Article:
- The Washington Times - Saturday, January 4, 2003

Health and Human Services Secretary Tommy G. Thompson this week said his agency is giving out more than $2.2 million in grants to improve child-support enforcement and, in some cases, promote healthy marriages.
The biggest single grant $414,574 is going to South Carolina to improve a data-sharing computer system that 14 states use to track people who owe child support.
However, a quarter of the funds are going to three groups that will stress the importance of a healthy marriage as part of their services to families.
"It is extremely important for us to reach out to those who need help in acquiring the skills necessary to build relationships and be effective parents," said Wade F. Horn, assistant secretary for children and families at the Department of Health and Human Services (HHS).
The three groups getting money to discuss marriage are the Marriage Coalition in Cleveland Heights, Ohio; Community Services for Children Inc., in Allentown, Pa., and the Alabama Child Abuse and Neglect Prevention Board.
The Ohio group is faith-based and run by psychologist and author Sandra G. Bender. It will be using its nearly $200,000 grant to test a curriculum on the importance of marriage, paternity establishment and financial support with low-income couples, according to HHS materials.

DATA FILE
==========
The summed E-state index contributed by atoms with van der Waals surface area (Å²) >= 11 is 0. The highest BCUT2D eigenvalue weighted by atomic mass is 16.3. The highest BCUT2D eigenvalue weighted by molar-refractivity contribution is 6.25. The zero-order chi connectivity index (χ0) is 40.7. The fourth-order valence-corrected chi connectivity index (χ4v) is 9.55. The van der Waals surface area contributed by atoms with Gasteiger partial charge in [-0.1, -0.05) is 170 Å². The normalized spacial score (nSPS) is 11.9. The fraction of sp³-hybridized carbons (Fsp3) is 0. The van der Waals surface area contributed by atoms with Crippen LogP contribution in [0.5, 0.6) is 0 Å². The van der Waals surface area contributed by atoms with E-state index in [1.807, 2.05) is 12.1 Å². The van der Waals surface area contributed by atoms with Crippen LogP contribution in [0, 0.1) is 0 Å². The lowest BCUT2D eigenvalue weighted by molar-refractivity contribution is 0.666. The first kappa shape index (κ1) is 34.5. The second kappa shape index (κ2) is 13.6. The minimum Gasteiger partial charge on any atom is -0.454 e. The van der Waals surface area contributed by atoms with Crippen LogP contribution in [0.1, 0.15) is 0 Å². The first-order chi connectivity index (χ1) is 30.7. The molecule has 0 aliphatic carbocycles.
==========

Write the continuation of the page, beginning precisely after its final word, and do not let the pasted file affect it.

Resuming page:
The Pennsylvania group is receiving more than $177,000 to work with faith-based groups to provide marriage education, job training and other services to unwed couples enrolled in Early Head Start and Head Start.
The Alabama agency won $200,000 to offer services to improve marriage and relationship skills and employment skills among low-income unwed parents.
"We're just thrilled" with the award, Alicia Luckie, deputy director of the abuse and neglect prevention board, said yesterday.
The Alabama agency plans to fund four pilot projects that will teach a curriculum called "Caring for My Family" to low-income or troubled couples, she said.
The curriculum, she added, was developed around findings from studies of "fragile families," or new parents who are romantically involved but haven't married.
Locally, the Maryland Child Support Enforcement program won $200,000 to test a program to assist parolees and ex-offenders who owe child support to find and keep jobs.
In all, 12 programs received these "special improvement grants," Mr. Thompson said.
The grants are intended to fund "new ways to augment child-support enforcement services" by improving collections, responsible fatherhood, healthy marriages and parenting skills, he said.
At least four of the grants are likely to involve faith-based groups, an approach that has been championed by President Bush. On Dec. 12, Mr. Bush issued an executive order requiring federal agencies to cease any discriminatory policies against faith-based organizations.
Americans United for Separation of Church and State has denounced these actions as an "unprecedented merger" of religion and government. Last month, the Rev. Barry W. Lynn, executive director of the advocacy group, promised "to explore every opportunity to challenge this in the courts."


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